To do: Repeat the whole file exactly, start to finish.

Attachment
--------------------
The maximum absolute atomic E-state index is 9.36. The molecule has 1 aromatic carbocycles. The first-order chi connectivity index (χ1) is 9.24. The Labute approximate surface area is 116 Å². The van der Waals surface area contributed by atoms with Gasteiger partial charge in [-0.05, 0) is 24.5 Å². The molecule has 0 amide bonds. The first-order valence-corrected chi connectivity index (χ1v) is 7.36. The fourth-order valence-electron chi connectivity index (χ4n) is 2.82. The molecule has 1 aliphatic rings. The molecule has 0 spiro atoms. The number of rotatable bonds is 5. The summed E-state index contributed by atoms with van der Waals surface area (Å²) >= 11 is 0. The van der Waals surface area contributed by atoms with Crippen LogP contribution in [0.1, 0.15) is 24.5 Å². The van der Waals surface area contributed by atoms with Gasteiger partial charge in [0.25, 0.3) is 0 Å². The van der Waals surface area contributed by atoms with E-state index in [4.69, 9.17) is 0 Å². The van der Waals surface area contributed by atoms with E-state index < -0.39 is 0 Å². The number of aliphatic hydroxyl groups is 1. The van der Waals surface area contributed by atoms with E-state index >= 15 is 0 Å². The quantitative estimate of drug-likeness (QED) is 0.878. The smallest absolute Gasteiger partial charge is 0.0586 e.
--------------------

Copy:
The maximum absolute atomic E-state index is 9.36. The molecule has 1 aromatic carbocycles. The first-order chi connectivity index (χ1) is 9.24. The Labute approximate surface area is 116 Å². The van der Waals surface area contributed by atoms with Gasteiger partial charge in [-0.05, 0) is 24.5 Å². The molecule has 0 amide bonds. The first-order valence-corrected chi connectivity index (χ1v) is 7.36. The fourth-order valence-electron chi connectivity index (χ4n) is 2.82. The molecule has 1 aliphatic rings. The molecule has 0 spiro atoms. The number of rotatable bonds is 5. The summed E-state index contributed by atoms with van der Waals surface area (Å²) >= 11 is 0. The van der Waals surface area contributed by atoms with Crippen LogP contribution in [0.1, 0.15) is 24.5 Å². The van der Waals surface area contributed by atoms with Gasteiger partial charge in [0.25, 0.3) is 0 Å². The van der Waals surface area contributed by atoms with E-state index in [4.69, 9.17) is 0 Å². The van der Waals surface area contributed by atoms with E-state index < -0.39 is 0 Å². The number of aliphatic hydroxyl groups is 1. The van der Waals surface area contributed by atoms with E-state index >= 15 is 0 Å². The quantitative estimate of drug-likeness (QED) is 0.878. The smallest absolute Gasteiger partial charge is 0.0586 e.